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No Guru? How about a Trigger List?

6 August 2007

Richard Lissimore
Pragmatic Approach

I'm a lucky guy. I'm a group ScrumMaster for BT's Web21c SDK teams, and it’s full of extremely bright, hard working, and enthusiastic developers who make my life as a ScrumMaster an enjoyable experience. They get agile, and are agile, and we have lots of certified ScrumMasters and life is good.

Unfortunately, it is not always like that. There are many CSMs out there who are fairly green, but are responsible for leading their teams to success. They would like to know more but aren't sure where to turn. There are many smart and experienced professionals involved in the Scrum Alliance. If they were available to all inexperienced teams, they would be inundated by a barrage of questions on best practices, potential flaws in technical approaches, and the like.

The reality, though, is that not everyone has access to a guru. Many people have to find ways to educate themselves. When they go online and begin their search, they find a plethora of choices in reading material. Unfortunately, not all sources are good. With the advent of every developer and his dog writing blogs, and more than ten years of guides, "best practices," and the like on the web, it’s difficult for a new CSM to know who to trust. I’ve seen far too many examples of bad advice, wrong approaches, and strong biased opinion posing as fact.

Even those who have found some reliable Scrum-related material are still unaware of valuable components of the other agile methods, many of which are complimentary to Scrum, such as XP's core practices for better software development. Others focus more on developing their technical skillset rather than learning the all-important soft skills that ScrumMasters need.

This is where my call to the Alliance comes in.

I'd like to propose a series of "trigger lists" that are maintained by the ScrumAlliance and can be used by all Certified ScrumMasters as prompts of concepts and factors to consider during development projects. To quote wikipedia: "A trigger list in its most general meaning refers to a list whose items are used to initiate ("trigger") certain actions."

Here are some random situations in which a trigger list might be useful:

  1. Starting a project at a high level (mentioning what a development environment should have; SCM, CI, etc.).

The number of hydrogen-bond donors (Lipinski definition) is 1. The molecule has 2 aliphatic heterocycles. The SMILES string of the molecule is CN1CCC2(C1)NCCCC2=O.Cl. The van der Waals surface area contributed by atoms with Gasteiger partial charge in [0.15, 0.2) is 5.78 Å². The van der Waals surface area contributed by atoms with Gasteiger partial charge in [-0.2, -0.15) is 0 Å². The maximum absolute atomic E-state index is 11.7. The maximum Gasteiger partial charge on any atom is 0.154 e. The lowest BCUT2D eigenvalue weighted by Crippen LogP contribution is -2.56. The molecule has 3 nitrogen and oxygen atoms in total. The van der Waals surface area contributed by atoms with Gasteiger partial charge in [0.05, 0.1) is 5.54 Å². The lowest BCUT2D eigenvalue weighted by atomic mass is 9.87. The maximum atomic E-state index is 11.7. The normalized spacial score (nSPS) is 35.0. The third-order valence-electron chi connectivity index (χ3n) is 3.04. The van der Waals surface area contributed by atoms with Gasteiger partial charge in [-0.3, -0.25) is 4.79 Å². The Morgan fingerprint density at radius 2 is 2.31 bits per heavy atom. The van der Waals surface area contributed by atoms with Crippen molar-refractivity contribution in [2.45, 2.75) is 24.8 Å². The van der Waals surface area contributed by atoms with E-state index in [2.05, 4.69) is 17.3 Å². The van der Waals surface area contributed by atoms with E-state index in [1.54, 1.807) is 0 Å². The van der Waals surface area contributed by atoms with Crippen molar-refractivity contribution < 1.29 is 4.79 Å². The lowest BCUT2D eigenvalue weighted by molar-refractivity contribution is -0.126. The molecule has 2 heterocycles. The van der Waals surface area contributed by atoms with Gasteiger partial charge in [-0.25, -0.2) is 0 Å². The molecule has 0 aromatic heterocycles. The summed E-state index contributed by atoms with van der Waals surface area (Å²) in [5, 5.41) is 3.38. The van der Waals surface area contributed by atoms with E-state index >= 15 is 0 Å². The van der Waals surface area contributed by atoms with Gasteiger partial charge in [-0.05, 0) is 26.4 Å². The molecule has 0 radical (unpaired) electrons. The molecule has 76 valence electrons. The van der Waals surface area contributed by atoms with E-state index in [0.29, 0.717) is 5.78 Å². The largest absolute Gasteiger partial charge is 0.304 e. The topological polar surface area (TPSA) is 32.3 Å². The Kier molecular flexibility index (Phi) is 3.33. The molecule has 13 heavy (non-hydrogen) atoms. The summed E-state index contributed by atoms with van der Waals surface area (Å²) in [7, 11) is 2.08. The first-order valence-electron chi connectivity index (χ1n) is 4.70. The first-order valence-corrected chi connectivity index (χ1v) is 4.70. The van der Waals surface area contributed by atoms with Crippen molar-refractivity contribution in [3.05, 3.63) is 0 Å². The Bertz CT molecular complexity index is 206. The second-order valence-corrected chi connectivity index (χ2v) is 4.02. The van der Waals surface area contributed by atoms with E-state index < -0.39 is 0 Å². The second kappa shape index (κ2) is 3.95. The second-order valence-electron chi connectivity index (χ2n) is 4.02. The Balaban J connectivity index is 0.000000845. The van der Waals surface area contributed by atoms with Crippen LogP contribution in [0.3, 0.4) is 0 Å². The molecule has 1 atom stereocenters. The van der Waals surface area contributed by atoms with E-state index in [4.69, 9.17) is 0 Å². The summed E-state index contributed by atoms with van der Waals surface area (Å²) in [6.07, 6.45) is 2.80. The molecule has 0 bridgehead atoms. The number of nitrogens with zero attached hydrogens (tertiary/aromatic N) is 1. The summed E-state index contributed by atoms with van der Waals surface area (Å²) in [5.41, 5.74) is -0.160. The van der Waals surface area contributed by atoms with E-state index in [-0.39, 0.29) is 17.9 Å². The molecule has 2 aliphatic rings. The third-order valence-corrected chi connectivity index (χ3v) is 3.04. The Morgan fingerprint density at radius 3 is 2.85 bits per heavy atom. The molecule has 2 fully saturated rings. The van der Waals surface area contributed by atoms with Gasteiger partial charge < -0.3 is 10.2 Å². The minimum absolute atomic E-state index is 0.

2. At a more focused business cost level (for example, mentioning that upgrading hardware is more cost effective than optimization in most cases).
  3. To make an architect aware of something like memcached as an approach to aid database scaling.
  4. Saving an SME money by listing Selenium as a free way of doing web UI testing.
  5. To help put a spark back into stand-ups (provide a link to Martin Fowler's patterns for stand-ups).

The list could go on and on. The value would be in having them available as mental checklists. Teams can verify that they’re doing as many things as possible in the right way without having to go through more failed projects to learn. The lists could be as simple as prompts and links to other resources that the ScrumAlliance has peer reviewed and finds valuable.

I, for one, would certainly refer to a ScrumAlliance trigger list if it existed, and have it on hand to move the project forward and to check against for piece of mind. What about it, Scrum Alliance?


Opinions represent those of the author and not of Scrum Alliance. The sharing of member-contributed content on this site does not imply endorsement of specific Scrum methods or practices beyond those taught by Scrum Alliance Certified Trainers and Coaches.

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Anonymous, 8/8/2007 9:54:31 AM
The Scrum Alliance will probably never have a complete list of "if you run into X problem, do Y" responses. There are two reasons: 1) We don't believe it's possible to ever address all scenarios; 2) We don't believe it's even advisable, given the inspect/adapt nature of Scrum.

We do have something similar in our series of "Smells" articles, most of which have been submitted by Mark Randolph. These articles address common Scrum smells, their likely causes, and some actions to try in response. We welcome more authors for these smells, as each one of you has probably encountered a unique smell and had some success in implementing a remedy.

We've also recently published a few articles that are recommended reading for particular roles or situations.

All of the solutions we publish on the site come with this caveat: Solutions should not be applied blindly, since they are rarely repeatable. They are offered for your inspection and adaptation to your own circumstances, within the general framework of Scrum. --Rebecca Traeger, Site Editor, on behalf of the Scrum Alliance Board.

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